Oregon State football players return to campus for the summer term and voluntary workouts Monday in what begins the final push in training camp preparation.
Coach Mike Riley has practice plans mostly prepared, but he and his staff are working on the final details to begin practice on Aug. 5.
The roster is close to being finalized with grades and test scores being reviewed. He expects players to be ready to go full speed on the first day.
“Our main focus right now is to get those who were hurt during the spring ready, they have to get in shape for football,” Riley said. “And the junior college defensive tackles — Edwin Delva and Siale Hautau — they are good players, but they need to be in great shape. They need a good summer to be ready for the fall.”
Hautau missed most of the spring with a hand injury, star defensive end Scott Crichton was out with a shoulder injury and there were several others.
Safety Kendall Hill (knee) will miss his second season due to injury, while offensive lineman Garrett Weinreich (knee) and offensive lineman Chase Eldredge (knee) are still coming back after missing last season.
Riley expects all his returning players to be academically eligible, so there’s no scramble in summer school. All the junior college recruits are eligible, Riley said.
He’s waiting on some incoming freshmen. There are about four or five questions to be settled.
One facility update Riley hopes to have approved soon is a facelift to the front of the Valley Football Center and additional offices added. His goal is to have that done before training camp.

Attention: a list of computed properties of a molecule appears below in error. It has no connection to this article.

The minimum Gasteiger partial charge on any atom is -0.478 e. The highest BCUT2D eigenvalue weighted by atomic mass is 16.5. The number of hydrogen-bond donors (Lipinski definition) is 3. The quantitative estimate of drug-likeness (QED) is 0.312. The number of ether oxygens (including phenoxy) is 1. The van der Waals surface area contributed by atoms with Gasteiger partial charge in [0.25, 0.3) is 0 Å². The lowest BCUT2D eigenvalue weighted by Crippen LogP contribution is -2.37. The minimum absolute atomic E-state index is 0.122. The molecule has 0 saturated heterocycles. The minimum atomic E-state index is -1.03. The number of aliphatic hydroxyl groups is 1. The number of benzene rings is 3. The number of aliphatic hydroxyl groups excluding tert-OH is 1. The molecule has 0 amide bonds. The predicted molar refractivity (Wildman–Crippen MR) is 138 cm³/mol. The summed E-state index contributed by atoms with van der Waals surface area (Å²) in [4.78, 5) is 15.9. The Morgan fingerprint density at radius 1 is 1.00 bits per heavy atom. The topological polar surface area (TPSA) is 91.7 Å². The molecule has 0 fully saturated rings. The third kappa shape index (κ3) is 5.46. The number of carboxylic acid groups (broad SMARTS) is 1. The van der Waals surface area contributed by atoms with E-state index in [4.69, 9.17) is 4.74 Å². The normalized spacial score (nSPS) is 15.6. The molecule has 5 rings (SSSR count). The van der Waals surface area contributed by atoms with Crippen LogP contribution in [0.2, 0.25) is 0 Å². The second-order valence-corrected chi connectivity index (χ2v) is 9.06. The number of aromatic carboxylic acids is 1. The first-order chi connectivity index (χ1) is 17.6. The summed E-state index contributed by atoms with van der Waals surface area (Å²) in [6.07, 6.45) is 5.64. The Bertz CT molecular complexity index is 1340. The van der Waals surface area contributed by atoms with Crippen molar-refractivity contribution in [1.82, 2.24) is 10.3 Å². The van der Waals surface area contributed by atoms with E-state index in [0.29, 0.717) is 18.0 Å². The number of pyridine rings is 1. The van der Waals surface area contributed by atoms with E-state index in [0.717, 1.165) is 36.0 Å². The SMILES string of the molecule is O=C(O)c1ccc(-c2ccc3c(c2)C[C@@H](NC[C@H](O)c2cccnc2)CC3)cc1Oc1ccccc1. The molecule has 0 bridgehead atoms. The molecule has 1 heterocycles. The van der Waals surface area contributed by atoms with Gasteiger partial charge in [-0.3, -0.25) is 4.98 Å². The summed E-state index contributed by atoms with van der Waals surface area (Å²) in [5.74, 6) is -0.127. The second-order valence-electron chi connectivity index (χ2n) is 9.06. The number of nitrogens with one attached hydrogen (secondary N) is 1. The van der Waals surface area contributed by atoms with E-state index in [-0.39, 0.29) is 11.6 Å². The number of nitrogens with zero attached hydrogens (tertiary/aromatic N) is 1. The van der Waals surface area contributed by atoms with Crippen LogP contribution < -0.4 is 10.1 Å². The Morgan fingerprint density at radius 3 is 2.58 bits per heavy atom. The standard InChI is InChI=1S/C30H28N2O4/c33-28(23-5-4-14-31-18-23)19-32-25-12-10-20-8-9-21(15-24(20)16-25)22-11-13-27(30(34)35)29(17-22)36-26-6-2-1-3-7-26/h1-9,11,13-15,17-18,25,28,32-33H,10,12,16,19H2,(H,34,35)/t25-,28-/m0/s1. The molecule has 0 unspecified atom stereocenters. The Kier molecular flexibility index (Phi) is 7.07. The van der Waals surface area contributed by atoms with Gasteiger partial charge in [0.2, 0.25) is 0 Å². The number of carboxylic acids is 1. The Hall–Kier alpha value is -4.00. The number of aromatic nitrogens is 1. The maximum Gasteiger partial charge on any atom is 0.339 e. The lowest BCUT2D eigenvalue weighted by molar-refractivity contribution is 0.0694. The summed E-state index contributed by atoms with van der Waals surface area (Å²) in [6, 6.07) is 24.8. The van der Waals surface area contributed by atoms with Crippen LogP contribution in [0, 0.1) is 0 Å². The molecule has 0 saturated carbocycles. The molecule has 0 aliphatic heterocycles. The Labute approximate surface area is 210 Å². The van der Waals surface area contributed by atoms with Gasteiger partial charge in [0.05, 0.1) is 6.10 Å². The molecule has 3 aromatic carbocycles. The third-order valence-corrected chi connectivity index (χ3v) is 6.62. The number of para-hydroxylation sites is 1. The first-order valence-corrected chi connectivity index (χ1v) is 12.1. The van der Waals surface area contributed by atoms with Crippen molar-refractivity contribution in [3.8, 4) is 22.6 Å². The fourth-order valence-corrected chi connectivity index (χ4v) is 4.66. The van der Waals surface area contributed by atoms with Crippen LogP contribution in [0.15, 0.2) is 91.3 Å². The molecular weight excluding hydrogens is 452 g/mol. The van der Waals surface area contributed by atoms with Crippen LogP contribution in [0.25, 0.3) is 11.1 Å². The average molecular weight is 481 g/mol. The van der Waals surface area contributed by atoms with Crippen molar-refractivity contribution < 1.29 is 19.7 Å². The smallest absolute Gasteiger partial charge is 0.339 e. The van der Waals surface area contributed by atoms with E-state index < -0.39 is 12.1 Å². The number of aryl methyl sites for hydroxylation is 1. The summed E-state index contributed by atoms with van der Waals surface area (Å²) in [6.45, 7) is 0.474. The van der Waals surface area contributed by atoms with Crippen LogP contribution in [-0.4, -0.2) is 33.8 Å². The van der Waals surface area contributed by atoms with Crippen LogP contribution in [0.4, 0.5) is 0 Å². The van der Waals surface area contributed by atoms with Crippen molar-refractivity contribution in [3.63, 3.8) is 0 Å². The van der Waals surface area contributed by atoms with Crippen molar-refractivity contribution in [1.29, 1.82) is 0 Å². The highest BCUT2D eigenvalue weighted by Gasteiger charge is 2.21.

As these preparations are being made, preseason preview magazines are coming out and are giving the Beavers some respect with similar predictions.
Athlon Sports ranked the Beavers third in the Pac-12 North Division behind Oregon and Stanford. The magazine also ranked OSU No. 25 nationally.
“I generally feel that we should be pretty solid with all we have coming back,” Riley said. “I still have some personal question marks. We have to replace two of the best players we’ve ever had.”
The loss of receiver Markus Wheaton and cornerback Jordan Poyer still has Riley worried, but he’s also concerned about how the junior college transfer defensive tackles do and the performance of new middle linebacker Joel Skotte.
“Those are all big shoes to fill,” Riley said. “We have to be strong in the interior of the defense. From the coaching end, there’s a lot to do to solidify stopping the run.”
Oh, and there’s the matter of the quarterback. Who will be the starter: Sean Mannion or Cody Vaz? Both are proven winners who Riley is letting compete through training camp before naming a starter.
Mannion was recently voted by teammates as a team captain for the second year in a row. Is that a hint to who will be the starter?
“Not really,” Riley said. “I’m not settling it now. We have two good players who had good springs. They’ve had rough patches. The winner is who can minimize them.”
Riley said even though Mannion is a captain, Vaz could be the starter.
“It’s a sign of respect and commitment to the team and not who is going to be the quarterback,” Riley said of the vote. “Cody Vaz got a lot of votes. A lot of the guys did. That’s a good thing. We can’t let the votes enter into who is going to play.”
Whoever plays, the Beavers are expected to start the season strong with the first seven games being very winnable with several opposing programs rebuilding.
When the idea of starting slower than 7-0 being a disappointment was brought up, Riley dismissed the pressure to achieve that quickly.
“That doesn’t enter my mind,” Riley said. “Every game is tough. We have to play a good game every time. We still have a lot of work to do to be able to do that.”